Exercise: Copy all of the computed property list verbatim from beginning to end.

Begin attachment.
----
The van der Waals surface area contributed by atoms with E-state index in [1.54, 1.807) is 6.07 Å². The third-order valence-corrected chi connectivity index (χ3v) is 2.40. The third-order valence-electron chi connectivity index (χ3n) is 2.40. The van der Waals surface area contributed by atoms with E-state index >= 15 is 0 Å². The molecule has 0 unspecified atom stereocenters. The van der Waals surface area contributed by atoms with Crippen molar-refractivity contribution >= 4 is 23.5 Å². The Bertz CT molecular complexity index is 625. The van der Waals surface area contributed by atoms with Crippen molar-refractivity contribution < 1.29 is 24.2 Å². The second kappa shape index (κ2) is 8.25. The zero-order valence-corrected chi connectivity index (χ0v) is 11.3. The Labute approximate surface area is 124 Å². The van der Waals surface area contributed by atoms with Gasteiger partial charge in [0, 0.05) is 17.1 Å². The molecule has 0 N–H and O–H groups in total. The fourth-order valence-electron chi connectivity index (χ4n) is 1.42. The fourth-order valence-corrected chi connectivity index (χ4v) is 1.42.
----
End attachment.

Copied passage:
The van der Waals surface area contributed by atoms with E-state index in [1.54, 1.807) is 6.07 Å². The third-order valence-corrected chi connectivity index (χ3v) is 2.40. The third-order valence-electron chi connectivity index (χ3n) is 2.40. The van der Waals surface area contributed by atoms with E-state index >= 15 is 0 Å². The molecule has 0 unspecified atom stereocenters. The van der Waals surface area contributed by atoms with Crippen molar-refractivity contribution >= 4 is 23.5 Å². The Bertz CT molecular complexity index is 625. The van der Waals surface area contributed by atoms with Crippen molar-refractivity contribution < 1.29 is 24.2 Å². The second kappa shape index (κ2) is 8.25. The zero-order valence-corrected chi connectivity index (χ0v) is 11.3. The Labute approximate surface area is 124 Å². The van der Waals surface area contributed by atoms with Gasteiger partial charge in [0, 0.05) is 17.1 Å². The molecule has 0 N–H and O–H groups in total. The fourth-order valence-electron chi connectivity index (χ4n) is 1.42. The fourth-order valence-corrected chi connectivity index (χ4v) is 1.42.